## Geometry Through Art

### Sample Lesson - The Square

#### I. The Square

A. Coloring Squares
3. Exploring numbers that yield squares and rectangles

When I give this lesson during an artist-in-residency presentation, the children are seated in twos or fours and supplied with 2-4 colors to be shared. I am at the front of the room with my overhead projector and some felt tip colored markers to use on a transparency showing the square grid.

I ask the children to color in one of the smallest squares on the grid. I tell them they can put that square anywhere they like on the paper. I say,

"Now that's a 1-square square.

"Let's take another color marker and color in a bigger square. We don't want it to touch our 1-square square. How many squares must we color in to make a bigger square? Don't tell me; show me."

I walk around and look at the squares that are colored in. I will see squares that have 4 squares colored in, 9 squares, 16, etc. I will also see rectangles.
"Boys and girls, let's make the squares in size order. After the 1-square square, what is the next size square?"
To facilitate the exploration of 'square numbers' I will use poker chips on the overhead projector and arrange 4 of them 'to make a square'. I will ask a student to come up to the overhead and add poker chips to make the 4-square into a bigger square. Before the student does each successive size, I will ask, "how many must we add?"

On the blackboard, two charts are being built as we go along:

```
Sequence      # of Squares       Add    Yields alternating
of Squares     in the Square    Squares    odd and even #s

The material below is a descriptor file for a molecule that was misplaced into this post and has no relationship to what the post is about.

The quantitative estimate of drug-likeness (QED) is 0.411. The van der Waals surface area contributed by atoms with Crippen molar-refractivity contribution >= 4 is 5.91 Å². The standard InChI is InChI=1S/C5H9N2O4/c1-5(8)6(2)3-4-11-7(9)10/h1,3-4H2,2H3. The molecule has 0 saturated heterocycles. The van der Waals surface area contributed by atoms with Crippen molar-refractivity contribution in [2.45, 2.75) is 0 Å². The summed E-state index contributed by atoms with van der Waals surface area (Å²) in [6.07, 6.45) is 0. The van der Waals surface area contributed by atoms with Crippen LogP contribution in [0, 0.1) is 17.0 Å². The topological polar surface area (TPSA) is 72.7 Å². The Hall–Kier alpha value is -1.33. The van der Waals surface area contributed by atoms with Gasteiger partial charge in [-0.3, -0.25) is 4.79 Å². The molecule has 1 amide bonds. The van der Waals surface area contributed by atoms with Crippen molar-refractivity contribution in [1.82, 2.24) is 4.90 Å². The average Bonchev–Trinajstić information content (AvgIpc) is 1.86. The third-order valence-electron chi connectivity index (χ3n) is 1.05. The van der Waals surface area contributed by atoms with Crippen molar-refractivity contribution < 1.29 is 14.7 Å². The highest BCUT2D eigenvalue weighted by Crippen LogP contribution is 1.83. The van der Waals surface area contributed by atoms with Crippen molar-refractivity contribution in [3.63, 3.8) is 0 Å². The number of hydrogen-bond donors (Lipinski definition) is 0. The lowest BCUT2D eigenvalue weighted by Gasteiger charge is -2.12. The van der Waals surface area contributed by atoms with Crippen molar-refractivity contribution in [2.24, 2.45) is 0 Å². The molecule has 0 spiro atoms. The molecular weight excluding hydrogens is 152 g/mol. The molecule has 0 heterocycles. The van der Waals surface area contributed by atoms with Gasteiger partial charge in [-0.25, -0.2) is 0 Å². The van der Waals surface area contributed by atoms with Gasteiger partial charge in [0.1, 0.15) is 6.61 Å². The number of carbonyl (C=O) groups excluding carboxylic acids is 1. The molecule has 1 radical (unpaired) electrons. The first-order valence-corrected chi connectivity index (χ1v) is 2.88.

1st square      1-sq. square        3          even
2nd square      4-sq. square        5          odd
3rd square      9-sq. square        7          even
4th square     16-sq. square        9          odd
5th square     25-sq. square       11          even
6th square     36-sq. square       13          odd
7th square     49-sq. square       15          even
8th square     64-sq. square            etc.
9th square     81-sq. square
10th square    100-sq. square
```
Thus there are patterns of odd and even to help us know if the number of unit squares we think must be added to form a larger composite square is right, and the nth row of the 'Add Squares' column is equal to the number of squares you have to add to form the nth square from the n-1st one.

As we color in the successive unit squares we see a pattern on the grid. Each bigger composite square increases in width and height by 1. We count one more horizontal square, and a corresponding increase in vertical squares. The 1st square has 1 square, the 2nd has 2 squares, the 3rd 3, and, so on.

Unlike squares, rectangles have different numbers of squares in the vertical direction than the horizontal direction. Numbers that yield squares also yield rectangles: 9, for instance, makes a 3x3 square and a 9x1 rectangle.

Students who are members of the 'Secret Square Society' know and can give me upon my asking a 'square number'. They will be able to visualize a rectangle by the number! They will know that certain numbers can be made into more than one rectangle. Children enjoy being in on the secret - and the game doesn't end until everyone gets into the Secret Square Society.

I point out to teachers that the numbers that do not make a rectangle or a square on the grid are prime numbers.

Coloring square grids can be very useful in:

• developing one's powers to visualize number patterns,
• understanding factoring and multiplication,
• developing concepts of perimeter and area,
• identifying prime numbers,
• doing everyday arithmetic operations.

Square grids make math artful. Students can make designs with squares that become

• letters of the alphabet,
• pictures,
• regular repeat patterns,
• original designs for needlepoint,
and much more.

Students who are more visual than verbal may find these experiences especially meaningful.

On to Classroom Supplies You Will Need